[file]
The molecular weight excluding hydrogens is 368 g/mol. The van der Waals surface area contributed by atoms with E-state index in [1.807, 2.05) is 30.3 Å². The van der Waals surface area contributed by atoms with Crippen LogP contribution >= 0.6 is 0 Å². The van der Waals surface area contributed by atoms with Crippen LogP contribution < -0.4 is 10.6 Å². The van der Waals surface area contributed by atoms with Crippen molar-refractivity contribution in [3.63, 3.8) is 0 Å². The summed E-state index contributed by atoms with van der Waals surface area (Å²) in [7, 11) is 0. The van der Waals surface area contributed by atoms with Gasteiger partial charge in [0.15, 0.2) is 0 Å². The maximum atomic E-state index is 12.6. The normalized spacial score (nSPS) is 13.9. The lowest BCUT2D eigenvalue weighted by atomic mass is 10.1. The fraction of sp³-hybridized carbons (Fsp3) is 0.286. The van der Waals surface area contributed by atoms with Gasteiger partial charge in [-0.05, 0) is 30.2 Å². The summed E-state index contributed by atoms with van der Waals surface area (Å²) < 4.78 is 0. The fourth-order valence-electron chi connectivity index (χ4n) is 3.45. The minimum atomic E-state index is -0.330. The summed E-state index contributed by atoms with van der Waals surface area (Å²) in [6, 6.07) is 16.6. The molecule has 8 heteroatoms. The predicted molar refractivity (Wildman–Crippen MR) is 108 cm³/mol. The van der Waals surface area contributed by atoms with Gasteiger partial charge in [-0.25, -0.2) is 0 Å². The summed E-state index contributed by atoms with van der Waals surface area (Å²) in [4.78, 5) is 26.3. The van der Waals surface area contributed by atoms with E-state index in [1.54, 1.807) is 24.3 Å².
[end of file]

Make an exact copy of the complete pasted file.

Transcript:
The molecular weight excluding hydrogens is 368 g/mol. The van der Waals surface area contributed by atoms with E-state index in [1.807, 2.05) is 30.3 Å². The van der Waals surface area contributed by atoms with Crippen LogP contribution >= 0.6 is 0 Å². The van der Waals surface area contributed by atoms with Crippen LogP contribution < -0.4 is 10.6 Å². The van der Waals surface area contributed by atoms with Crippen molar-refractivity contribution in [3.63, 3.8) is 0 Å². The summed E-state index contributed by atoms with van der Waals surface area (Å²) in [7, 11) is 0. The van der Waals surface area contributed by atoms with Gasteiger partial charge in [0.15, 0.2) is 0 Å². The maximum atomic E-state index is 12.6. The normalized spacial score (nSPS) is 13.9. The lowest BCUT2D eigenvalue weighted by atomic mass is 10.1. The fraction of sp³-hybridized carbons (Fsp3) is 0.286. The van der Waals surface area contributed by atoms with Gasteiger partial charge in [-0.05, 0) is 30.2 Å². The summed E-state index contributed by atoms with van der Waals surface area (Å²) < 4.78 is 0. The fourth-order valence-electron chi connectivity index (χ4n) is 3.45. The minimum atomic E-state index is -0.330. The summed E-state index contributed by atoms with van der Waals surface area (Å²) in [6, 6.07) is 16.6. The molecule has 8 heteroatoms. The predicted molar refractivity (Wildman–Crippen MR) is 108 cm³/mol. The van der Waals surface area contributed by atoms with Gasteiger partial charge in [-0.25, -0.2) is 0 Å². The summed E-state index contributed by atoms with van der Waals surface area (Å²) in [4.78, 5) is 26.3. The van der Waals surface area contributed by atoms with E-state index in [1.54, 1.807) is 24.3 Å².